This phenomenon also has been theorized in the past, and the research confirms that the properties of multiwalled nanotubes can easily and controllably be altered by electron irradiation.

The irradiation work was supplemented by detailed atomistic modeling. Using computer simulations of the atomic structure of the nanotubes, the team of researchers was able to isolate the mechanism of strengthening due to irradiation.

"The same procedure used to strengthen individual multiwalled nanotubes by irradiation may also be used to link together individual nanotubes into a bundle," said Mark Locascio, a doctoral student co-author of the paper.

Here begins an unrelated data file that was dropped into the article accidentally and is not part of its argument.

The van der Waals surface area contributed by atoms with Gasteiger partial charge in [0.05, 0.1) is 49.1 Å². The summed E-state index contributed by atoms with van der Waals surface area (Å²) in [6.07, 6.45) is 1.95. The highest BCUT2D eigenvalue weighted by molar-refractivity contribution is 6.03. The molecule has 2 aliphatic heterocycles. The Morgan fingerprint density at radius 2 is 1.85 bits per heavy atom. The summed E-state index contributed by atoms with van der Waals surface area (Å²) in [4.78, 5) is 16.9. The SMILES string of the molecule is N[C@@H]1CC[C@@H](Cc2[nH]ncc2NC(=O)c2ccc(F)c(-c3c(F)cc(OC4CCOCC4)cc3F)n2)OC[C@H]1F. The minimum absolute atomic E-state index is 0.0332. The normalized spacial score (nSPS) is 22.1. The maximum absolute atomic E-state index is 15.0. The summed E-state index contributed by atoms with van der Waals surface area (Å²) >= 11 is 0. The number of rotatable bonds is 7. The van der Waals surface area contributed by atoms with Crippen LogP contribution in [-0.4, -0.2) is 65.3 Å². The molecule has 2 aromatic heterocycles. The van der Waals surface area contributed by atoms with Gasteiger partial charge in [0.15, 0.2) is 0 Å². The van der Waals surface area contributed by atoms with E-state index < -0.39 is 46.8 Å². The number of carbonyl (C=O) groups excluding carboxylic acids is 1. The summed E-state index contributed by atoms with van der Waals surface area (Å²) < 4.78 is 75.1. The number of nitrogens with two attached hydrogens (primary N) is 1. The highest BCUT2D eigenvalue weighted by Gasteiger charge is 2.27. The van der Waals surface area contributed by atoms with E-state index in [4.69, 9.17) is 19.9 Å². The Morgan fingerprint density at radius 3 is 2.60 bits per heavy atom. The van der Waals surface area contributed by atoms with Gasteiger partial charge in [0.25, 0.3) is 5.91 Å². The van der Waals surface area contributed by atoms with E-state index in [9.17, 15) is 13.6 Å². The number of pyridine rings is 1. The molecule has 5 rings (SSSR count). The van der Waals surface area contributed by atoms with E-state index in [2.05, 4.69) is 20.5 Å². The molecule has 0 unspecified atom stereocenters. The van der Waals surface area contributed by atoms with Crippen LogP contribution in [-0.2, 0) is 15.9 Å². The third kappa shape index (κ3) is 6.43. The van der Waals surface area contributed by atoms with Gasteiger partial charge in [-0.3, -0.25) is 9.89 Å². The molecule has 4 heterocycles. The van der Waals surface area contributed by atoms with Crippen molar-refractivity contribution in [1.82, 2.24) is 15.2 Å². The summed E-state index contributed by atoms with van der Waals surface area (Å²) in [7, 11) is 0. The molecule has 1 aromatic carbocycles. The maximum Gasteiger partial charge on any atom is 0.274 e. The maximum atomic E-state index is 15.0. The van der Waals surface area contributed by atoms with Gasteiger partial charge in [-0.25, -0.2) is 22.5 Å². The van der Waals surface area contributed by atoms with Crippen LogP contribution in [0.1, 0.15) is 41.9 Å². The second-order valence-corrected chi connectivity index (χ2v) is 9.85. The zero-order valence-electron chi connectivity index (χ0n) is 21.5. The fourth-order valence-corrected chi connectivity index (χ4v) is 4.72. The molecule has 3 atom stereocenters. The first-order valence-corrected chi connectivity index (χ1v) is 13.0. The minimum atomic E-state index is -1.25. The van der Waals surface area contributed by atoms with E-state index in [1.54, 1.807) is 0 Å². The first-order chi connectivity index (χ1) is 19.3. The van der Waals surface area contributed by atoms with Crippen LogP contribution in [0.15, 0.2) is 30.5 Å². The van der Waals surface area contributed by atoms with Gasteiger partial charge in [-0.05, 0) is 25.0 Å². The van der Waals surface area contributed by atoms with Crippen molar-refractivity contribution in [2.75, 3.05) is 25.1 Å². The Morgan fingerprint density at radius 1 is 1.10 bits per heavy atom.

This mechanism of crosslinking is a promising method for creating much larger nanotube-based structures. When nanotubes are packed together, they typically have very weak interactions along their surfaces; a spun nanotube rope would not be nearly as strong as its nanoscale constituents. However, irradiation may be the key to improving these interactions by inducing covalent bonds between tubes. If the properties of nanotubes can be scaled up to macroscale ropes and fibers, they may become a viable option for any high-strength application. This could include large cables for applications in industry or infrastructure, as well as smaller threads for lightweight woven fabrics, ballistic armors or composite reinforcement.


'/>"/>
Contact: Megan Fellman
fellman@northwestern.edu
847-491-3115
Northwestern University